Straight to Video (Game)

There have been many computer game movies, but, like comic book movies they have had a patchy past. For every Kick Ass, there’s a Kick Ass 2 just around the corner (seriously – what were they thinking?). There used to be a time when this worked the other way around. Big budget movies had quite frankly awful games made of them (and yes, that still happens), but now there’s a couple of games that are getting films made. Games that might be able to buck the trend.

Metro 2033 and Metro Last Light (about to get a Redux launch on PS4 soon) are due for the treatment – although strictly speaking the source material for those are novels, but The Last Of Us is all game – and that’s been greenlit for a movie as well.

It’s got some of the fan’s knickers in a twist. They feel that a 2 hour film won’t be able to do the game justice. Or they feel that Joel & Ellie’s story worked better as a game. Or they just don’t want to sit through the same story as a film, that they won’t get the cast right, or they just stamp their feet and winge.

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They are missing the point somewhat. What about those people who didn’t play the game? I know again the argument here is that people who haven’t played the game won’t be interested in seeing a film, but what about Defiance? If that show relied on an audience made up solely of the people still playing the game it wouldn’t have got a second series…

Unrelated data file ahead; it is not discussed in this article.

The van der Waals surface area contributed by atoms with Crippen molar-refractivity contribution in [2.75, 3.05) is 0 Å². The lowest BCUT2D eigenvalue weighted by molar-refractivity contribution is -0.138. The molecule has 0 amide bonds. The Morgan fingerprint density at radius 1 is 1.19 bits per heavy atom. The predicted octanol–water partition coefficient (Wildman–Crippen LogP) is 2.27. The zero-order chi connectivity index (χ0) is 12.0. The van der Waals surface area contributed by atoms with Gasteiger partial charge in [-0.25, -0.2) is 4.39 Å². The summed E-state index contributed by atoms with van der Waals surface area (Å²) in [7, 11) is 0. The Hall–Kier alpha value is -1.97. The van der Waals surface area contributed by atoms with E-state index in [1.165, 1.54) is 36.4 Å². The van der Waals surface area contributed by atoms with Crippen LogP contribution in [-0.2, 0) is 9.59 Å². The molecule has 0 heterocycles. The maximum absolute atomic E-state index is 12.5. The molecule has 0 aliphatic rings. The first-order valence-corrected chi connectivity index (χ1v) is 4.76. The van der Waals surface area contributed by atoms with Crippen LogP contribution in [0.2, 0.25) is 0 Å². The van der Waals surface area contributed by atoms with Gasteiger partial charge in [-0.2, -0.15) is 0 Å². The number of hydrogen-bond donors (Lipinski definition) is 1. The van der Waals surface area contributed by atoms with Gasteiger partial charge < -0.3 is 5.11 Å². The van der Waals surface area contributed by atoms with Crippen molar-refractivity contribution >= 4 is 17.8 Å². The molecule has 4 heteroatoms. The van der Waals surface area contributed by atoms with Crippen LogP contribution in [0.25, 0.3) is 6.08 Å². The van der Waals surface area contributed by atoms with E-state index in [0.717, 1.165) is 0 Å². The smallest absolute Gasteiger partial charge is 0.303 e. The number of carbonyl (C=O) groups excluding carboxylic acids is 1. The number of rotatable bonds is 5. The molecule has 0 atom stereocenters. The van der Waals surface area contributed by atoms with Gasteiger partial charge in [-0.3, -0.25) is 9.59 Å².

The story, characters and setting were all amazing, so why should people who don’t want to play the game be denied access to that?

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What’s started me on this train of thought is the fact that I’m watching Silent Hill at the moment. As far as I’m concerned, this is video game movie done right. It uses some of the characters, the locations, the plot, the music, the villains and even some of the camera angles. It’s not a shot for shot remake of any of the games, but it uses the best its of them and makes a damn fine film. Anyone who’s heard that air raid siren (and I’m speaking as someone who gets to play with a full size air raid siren from time to time at work) knows that something bad is coming… Oh, and Sean Bean is in it – AND SURVIVES!